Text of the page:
I have Cisco router with 2 bgp's sessions from 2 isp's and want to separate my networks for example to go trough first ISP and to go trough the second ISP, but to have the option if one of them goes down the traffic to be rerouted.

Is there a way to do this.

Regards, Damjan

1 Answer 1


I assume from your question you only really want to control inbound traffic to your 2 networks from the ISPs.

You need to alter the routing decision for upstream networks, 2 ways you could do thist with 2 independent ISPs are:

  • increase the AS path when advertising the network to the provider you want to act as a backup (AS path prepending)
  • by advertising multiple routes that are more specific than the original aggregate routes (more specific routes)

With AS path prepending you literally insert your AS into the AS path multiple times to artificially increase the length. To preprend on a cisco use a route map such as below:

route-map PREPEND permit 10
   match ip address prefix-list PREPREND_ROUTES
   set as-path prepend 65001 65001 65001 65001

Using your example, you might prepend when advertising to ISP2, and prepend when advertising to ISP1. This would cause traffic for to arrive via ISP2 in normal circumstances, with the reverse being true for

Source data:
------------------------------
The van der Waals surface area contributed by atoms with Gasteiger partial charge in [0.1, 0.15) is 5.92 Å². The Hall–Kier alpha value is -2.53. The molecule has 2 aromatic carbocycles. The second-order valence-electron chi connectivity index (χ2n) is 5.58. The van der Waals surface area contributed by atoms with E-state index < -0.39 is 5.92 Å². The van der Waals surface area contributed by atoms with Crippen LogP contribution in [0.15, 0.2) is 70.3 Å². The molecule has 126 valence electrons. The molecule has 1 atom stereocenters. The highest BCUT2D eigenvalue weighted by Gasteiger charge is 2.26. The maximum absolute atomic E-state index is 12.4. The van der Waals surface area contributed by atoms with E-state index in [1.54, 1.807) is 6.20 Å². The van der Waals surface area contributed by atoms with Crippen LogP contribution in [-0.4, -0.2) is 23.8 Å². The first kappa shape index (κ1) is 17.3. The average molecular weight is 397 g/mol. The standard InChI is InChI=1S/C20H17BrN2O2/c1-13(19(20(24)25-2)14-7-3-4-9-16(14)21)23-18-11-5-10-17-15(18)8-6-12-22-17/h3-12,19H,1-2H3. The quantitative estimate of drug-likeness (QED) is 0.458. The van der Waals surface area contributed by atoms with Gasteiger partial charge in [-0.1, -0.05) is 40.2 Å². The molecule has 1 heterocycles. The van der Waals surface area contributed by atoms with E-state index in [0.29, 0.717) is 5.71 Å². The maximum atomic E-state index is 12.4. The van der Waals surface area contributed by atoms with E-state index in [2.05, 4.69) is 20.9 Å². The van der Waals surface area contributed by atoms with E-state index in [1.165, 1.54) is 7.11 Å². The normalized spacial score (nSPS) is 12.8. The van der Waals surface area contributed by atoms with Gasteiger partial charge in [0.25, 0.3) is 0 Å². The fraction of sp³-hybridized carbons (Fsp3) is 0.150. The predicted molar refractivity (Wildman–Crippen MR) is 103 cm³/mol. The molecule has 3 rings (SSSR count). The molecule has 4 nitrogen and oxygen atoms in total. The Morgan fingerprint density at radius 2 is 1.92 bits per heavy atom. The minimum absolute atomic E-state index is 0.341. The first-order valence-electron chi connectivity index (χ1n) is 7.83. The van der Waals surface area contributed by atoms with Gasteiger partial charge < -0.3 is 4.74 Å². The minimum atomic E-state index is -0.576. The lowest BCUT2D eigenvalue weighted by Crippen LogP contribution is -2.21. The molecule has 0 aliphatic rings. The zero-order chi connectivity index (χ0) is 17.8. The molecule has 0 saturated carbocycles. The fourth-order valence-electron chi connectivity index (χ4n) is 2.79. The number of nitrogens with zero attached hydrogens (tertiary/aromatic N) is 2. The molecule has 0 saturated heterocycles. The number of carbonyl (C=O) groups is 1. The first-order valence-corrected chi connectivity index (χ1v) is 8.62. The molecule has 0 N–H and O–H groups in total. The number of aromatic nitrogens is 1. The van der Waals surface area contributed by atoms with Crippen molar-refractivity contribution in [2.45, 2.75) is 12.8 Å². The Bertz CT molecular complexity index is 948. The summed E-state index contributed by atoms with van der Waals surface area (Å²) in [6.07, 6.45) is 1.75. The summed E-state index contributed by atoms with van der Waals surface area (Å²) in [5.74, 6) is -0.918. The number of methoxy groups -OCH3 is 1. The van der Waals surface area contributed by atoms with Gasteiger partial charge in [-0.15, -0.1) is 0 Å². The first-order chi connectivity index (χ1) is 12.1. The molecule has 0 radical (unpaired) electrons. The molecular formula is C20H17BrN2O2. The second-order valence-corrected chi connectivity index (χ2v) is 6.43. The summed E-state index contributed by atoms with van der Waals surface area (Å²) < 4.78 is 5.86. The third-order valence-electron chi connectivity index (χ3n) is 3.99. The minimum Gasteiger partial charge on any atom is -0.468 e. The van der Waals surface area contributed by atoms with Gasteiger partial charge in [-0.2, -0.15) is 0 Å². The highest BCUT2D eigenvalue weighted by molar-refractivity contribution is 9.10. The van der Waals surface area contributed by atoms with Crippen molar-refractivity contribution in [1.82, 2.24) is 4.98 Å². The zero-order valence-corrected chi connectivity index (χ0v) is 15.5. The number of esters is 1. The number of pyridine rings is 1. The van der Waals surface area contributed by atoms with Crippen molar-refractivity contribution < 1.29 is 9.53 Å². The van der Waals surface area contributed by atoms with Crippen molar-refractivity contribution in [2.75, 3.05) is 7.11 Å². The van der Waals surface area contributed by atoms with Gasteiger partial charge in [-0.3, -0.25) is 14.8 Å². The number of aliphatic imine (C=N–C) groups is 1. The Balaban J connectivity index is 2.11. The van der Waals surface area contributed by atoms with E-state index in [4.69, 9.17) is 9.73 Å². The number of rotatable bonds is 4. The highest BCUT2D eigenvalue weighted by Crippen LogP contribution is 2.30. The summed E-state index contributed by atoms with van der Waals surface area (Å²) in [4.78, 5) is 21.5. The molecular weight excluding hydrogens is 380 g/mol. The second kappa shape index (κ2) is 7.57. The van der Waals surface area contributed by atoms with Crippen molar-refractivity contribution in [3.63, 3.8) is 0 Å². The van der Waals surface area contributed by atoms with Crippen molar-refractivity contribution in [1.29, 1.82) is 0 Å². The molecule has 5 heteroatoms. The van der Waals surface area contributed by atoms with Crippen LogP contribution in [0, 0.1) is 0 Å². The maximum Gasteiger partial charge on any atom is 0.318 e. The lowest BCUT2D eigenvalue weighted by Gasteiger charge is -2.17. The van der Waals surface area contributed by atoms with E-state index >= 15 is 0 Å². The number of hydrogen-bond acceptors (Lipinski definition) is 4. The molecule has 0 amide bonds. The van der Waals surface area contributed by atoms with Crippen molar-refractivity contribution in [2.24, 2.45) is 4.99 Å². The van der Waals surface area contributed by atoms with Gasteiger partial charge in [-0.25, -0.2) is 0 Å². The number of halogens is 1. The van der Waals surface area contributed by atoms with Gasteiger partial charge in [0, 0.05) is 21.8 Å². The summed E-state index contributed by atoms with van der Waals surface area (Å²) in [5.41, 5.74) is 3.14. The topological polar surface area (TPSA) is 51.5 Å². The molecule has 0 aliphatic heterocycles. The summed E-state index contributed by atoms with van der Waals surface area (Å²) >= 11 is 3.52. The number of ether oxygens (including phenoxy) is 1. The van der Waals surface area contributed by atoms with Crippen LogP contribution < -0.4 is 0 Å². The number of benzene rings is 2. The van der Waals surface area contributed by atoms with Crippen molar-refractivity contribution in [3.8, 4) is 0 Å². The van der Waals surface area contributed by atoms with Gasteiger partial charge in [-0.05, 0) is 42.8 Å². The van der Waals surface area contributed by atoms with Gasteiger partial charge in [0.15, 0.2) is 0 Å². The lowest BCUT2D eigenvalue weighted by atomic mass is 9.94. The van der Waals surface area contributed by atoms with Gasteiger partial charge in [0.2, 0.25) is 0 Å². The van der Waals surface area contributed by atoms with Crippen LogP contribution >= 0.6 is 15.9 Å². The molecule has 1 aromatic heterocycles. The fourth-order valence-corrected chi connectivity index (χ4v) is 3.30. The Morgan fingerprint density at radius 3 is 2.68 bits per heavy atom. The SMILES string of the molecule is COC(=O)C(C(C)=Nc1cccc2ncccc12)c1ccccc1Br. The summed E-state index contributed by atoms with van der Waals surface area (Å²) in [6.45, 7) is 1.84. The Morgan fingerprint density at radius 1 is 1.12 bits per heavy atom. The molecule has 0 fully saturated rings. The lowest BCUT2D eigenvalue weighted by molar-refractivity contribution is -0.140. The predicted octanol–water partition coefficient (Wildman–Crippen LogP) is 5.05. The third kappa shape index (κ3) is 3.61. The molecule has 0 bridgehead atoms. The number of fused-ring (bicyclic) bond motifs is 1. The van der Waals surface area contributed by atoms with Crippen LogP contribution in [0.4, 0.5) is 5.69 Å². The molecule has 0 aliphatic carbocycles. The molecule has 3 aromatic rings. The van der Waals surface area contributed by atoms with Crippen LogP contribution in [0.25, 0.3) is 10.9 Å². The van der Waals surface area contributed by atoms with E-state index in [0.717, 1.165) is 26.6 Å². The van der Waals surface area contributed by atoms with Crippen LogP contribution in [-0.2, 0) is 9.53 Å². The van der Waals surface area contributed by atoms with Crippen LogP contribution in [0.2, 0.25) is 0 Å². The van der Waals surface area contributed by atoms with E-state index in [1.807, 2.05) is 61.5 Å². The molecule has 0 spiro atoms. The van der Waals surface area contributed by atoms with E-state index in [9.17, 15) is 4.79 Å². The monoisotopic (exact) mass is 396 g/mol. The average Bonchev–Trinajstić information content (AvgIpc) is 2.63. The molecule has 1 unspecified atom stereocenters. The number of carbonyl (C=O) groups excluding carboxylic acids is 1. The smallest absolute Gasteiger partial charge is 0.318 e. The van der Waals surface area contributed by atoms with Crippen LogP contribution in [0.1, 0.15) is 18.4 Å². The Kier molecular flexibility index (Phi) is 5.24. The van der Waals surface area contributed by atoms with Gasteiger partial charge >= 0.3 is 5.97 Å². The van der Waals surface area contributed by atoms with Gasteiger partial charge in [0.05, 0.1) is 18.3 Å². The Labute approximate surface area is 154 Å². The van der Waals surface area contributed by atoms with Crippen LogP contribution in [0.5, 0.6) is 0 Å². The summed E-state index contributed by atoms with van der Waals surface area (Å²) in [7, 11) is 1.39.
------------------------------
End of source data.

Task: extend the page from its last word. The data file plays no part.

To use more specific routes, you take for example a /23 route and advertise the 2 inner /24 routes instead, making these routes more specific and preferred over any larger (less specific) aggregate routes. Using your example networks:

ISP1 - advertise,,
ISP2 - advertise,

The above would cause traffic for to come via ISP1 in normal circumstances, and to come via ISP2.

The more-specific routes option is more reliable if you upstream providers will allow you to advertise with the more specific prefix length to them, some providers may block all routes with a prefix length longer than 24 for example. The reason it is more reliable is that it is possible that using AS path prepending that some networks will still have a shorter path via the prepended route due to a real shorter path of networks.

  • Thank you C3st7n for you answer I'm still struggling to make this work. Apr 27, 2017 at 8:48
  • So far I have the following configuration: ip prefix-list 90_out seq 10 permit ip prefix-list 90_out seq 20 permit ip prefix-list 90_out seq 30 deny ! ip prefix-list 80_out seq 10 permit ip prefix-list 80_out seq 20 permit ip prefix-list 80_out seq 30 deny route-map 90_out permit 10 match ip address prefix-list 90_out route-map 80_out permit 10 match ip address prefix-list 80_out Just note that and in the real scenario are in same /23 subnet. Apr 28, 2017 at 10:34
  • It's hard to parse out from the comment and the example addresses make this more confusing because they would not overlap in real life, but I think what you have is correct, but obviously the /23 and /24 routes need to exist in some way before they can match the prefix list. Can you give anymore information about what is or isn't happening?
    – c3st7n
    May 8, 2017 at 8:56

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